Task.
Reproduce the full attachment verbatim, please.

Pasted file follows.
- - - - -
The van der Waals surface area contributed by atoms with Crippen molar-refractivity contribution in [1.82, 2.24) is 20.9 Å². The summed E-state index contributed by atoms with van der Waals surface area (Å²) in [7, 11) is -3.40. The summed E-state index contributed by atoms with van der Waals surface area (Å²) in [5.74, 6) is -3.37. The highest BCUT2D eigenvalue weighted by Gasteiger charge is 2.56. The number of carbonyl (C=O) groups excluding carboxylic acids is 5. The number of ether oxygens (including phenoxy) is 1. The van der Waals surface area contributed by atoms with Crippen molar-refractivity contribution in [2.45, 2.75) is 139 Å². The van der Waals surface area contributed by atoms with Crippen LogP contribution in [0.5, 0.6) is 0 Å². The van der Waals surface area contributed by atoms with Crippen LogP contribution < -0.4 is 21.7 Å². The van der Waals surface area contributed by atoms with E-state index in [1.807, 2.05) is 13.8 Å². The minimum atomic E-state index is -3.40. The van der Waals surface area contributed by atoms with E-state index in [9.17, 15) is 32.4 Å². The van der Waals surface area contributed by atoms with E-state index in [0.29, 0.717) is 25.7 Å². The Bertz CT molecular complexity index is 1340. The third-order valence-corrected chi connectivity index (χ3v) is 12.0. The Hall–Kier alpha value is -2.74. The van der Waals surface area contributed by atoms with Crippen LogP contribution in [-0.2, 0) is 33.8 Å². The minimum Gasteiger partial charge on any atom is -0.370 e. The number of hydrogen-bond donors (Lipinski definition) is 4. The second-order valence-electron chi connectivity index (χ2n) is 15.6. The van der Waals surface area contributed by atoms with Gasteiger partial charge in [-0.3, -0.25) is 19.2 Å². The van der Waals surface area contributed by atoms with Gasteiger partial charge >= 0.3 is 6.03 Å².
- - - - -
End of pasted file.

The van der Waals surface area contributed by atoms with Crippen molar-refractivity contribution in [1.82, 2.24) is 20.9 Å². The summed E-state index contributed by atoms with van der Waals surface area (Å²) in [7, 11) is -3.40. The summed E-state index contributed by atoms with van der Waals surface area (Å²) in [5.74, 6) is -3.37. The highest BCUT2D eigenvalue weighted by Gasteiger charge is 2.56. The number of carbonyl (C=O) groups excluding carboxylic acids is 5. The number of ether oxygens (including phenoxy) is 1. The van der Waals surface area contributed by atoms with Crippen molar-refractivity contribution in [2.45, 2.75) is 139 Å². The van der Waals surface area contributed by atoms with Crippen LogP contribution in [0.5, 0.6) is 0 Å². The van der Waals surface area contributed by atoms with Crippen LogP contribution < -0.4 is 21.7 Å². The van der Waals surface area contributed by atoms with E-state index in [1.807, 2.05) is 13.8 Å². The minimum atomic E-state index is -3.40. The van der Waals surface area contributed by atoms with E-state index in [9.17, 15) is 32.4 Å². The van der Waals surface area contributed by atoms with E-state index in [0.29, 0.717) is 25.7 Å². The Bertz CT molecular complexity index is 1340. The third-order valence-corrected chi connectivity index (χ3v) is 12.0. The Hall–Kier alpha value is -2.74. The van der Waals surface area contributed by atoms with Crippen LogP contribution in [-0.2, 0) is 33.8 Å². The minimum Gasteiger partial charge on any atom is -0.370 e. The number of hydrogen-bond donors (Lipinski definition) is 4. The second-order valence-electron chi connectivity index (χ2n) is 15.6. The van der Waals surface area contributed by atoms with Gasteiger partial charge in [-0.3, -0.25) is 19.2 Å². The van der Waals surface area contributed by atoms with Gasteiger partial charge >= 0.3 is 6.03 Å².